He’s done a lot better lately. One day he could be consistently amazing to watch. Oh the day dreams. Although, his mere five rebounds in 36 minutes against the Miami Heat on Wednesday night stands out from the 15.3 boards he averaged in the previous four games (on the road against the LA Clippers, Denver Nuggets, Golden State Warriors and Utah Jazz). The quality of the opponent should be considered, but McGee still made his presence felt against the Heat, in the form of sweet, sweet blocks.
[Editor's note: Ryan Gracia is majoring in sports communication and journalism at George Mason University and freelances for local sites of Patch.com. Some of his previous work for TAI can be found here. Below, he recaps the Dwyane Wade vs. Nick Young battle on Friday night.]
It was the second time that the Wizards faced the Miami Heat SuperFriends this season following a trade, and the Wiz put up quite a struggle in both contests — so great that one may even have been so inclined to commit themselves to predicting a win from the bottom-feeding Wizards at some point late in the game. But on both occasions the Heat finished the way a top team should, while the Wizards finished the way a bad team does. So Friday night’s loss in Miami wasn’t unexpected. Still, it was the way the Wizards put themselves in the situation to come away with their second road win this month was unexpected. They fought. Specifically, Nick Young fought.
Against the Heat, Flip Saunders must have shown part “deux” of The Battle at Kruger video that he showed the team before they came out blazing to beat the Nets at home by 20 points on January 7. Clearly, Young understood the concept of that video:
“It was like a lion chasing a bull, and how about how all the bulls came back and rallied as a team and helped them out, so it kind of got us going. Everyone came out and played hard.”
I was in the midst of watching the Washington Wizards put on an impressive display of first quarter basketball against the Philadelphia 76ers on Wednesday when Tweet Deck displayed a new tweet from ESPN’s Ric Bucher. Given that the trading deadline was less than 24 hours away, and given that Bucher is one of the few NBA insiders who is really plugged into what could be happening, I figured I should check it out right away.
I clicked on his tweet and discovered no upcoming trade information, nor were unnamed sources tipping him off. Instead, Bucher offered some insight as to what fans, writers and even other players could expect over the remainder of the NBA regular season:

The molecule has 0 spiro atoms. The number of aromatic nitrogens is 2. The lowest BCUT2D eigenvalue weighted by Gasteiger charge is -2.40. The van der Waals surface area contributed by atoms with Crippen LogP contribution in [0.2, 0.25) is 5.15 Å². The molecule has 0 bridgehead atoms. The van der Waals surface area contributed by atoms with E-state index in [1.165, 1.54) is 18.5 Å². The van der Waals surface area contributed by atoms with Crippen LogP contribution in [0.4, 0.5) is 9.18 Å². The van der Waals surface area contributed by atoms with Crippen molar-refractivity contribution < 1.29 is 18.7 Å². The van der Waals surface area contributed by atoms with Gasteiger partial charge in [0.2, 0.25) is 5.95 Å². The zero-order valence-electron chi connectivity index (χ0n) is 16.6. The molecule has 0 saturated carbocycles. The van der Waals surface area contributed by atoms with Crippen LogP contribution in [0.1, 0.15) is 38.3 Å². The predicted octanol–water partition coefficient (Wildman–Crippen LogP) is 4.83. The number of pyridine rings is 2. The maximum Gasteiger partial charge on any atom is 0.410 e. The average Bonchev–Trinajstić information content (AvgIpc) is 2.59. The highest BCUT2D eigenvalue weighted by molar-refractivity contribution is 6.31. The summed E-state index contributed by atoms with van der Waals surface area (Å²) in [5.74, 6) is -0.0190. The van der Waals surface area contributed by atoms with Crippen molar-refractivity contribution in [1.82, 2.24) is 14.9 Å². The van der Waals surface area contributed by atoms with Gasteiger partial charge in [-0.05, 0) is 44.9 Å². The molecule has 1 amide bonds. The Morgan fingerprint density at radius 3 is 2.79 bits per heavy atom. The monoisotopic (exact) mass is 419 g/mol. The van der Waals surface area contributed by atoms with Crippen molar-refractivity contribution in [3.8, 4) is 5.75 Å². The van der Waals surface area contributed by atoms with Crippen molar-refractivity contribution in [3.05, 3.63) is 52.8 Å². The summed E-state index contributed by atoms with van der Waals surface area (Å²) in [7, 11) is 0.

“NBA comp going up another notch, as it always does, post-All Star weekend. Separation of men from boys, pros from pretenders, begins now.”
I closed out of his tweet, mentally processed what he said and then went back to watching the Sixers/Wizards tilt. By that time, the Wizards’ first-quarter dominance had morphed into second quarter incompetence (and third, and fourth), and they were eventually blown out 117-94, just one night after being blown out by the Indiana Pacers at home 113-96. Afterward, John Wall was upset about the lack of effort his teammates displayed — further evidence that the Wizards are in the boys/pretenders group of NBA teams: Read more »
Saturday night’s loss to the Miami Heat followed a script all too familiar to Wizards fans, and in a sense, begrudgingly emulated the now defunct tenure of Gilbert Arenas in Washington, D.C.
Against all odds, the Wizards competed with the Heat. It wasn’t a situation where Miami was just cold and Washington was making unbelievable shots like it just happened to be their night. No, the Wizards got by on their own merit — thanks to hustle, footwork and inspired play that’s been infrequent beyond acceptable means this season.
Agent Zero was created through an “against all odds” persona. Arenas’ flair and passion that once-upon-a-time injected energy into a re-inspired D.C. professional basketball team now faintly seems like decades ago. The Verizon Center hasn’t rocked like it did on Saturday in a long, long time, especially without Arenas.
But in the end, the Wizards caused their own downfall. They had the game all but in the bag after the returning Josh Howard hit a runner in the paint to put Washington up 91-86 with 32 seconds left … just don’t do anything stupid and make free-throws. Neither of those things happened and those commonplace jaws of defeat rose up out of the waters and snatched a prey that thought it had escaped victoriously.
Arenas’ reign in the District followed a similar course. Robbed by uncontrollable fate in the form of injury, and snatched from reason with guns in the locker room, the Washington Wizards franchise is once again left as the loser. The last glimpse of the happy times of yore snatched away by the uncertainty of rebuilding on the shoulders of a 20-year old with uncertain knees. Arenas may claim that he was docile during his last days in Washington because he was no longer the man, but that wasn’t really going to spark sympathy for the situation he had hand in creating.
“My responsibility is to help craft a team that is a winner and is built to last. We have to make an environment that is great for our fans and for our players and for our partners. […] I have been unabashed in noting that we have to rebuild around our core of young players. We will suffer though a lot of pain but we will be stronger for it. The rebuild will take along [sic] time for us to get to where we want to be – an elite team. Building a truly special team has lots of risk – in any fashion imaginable.”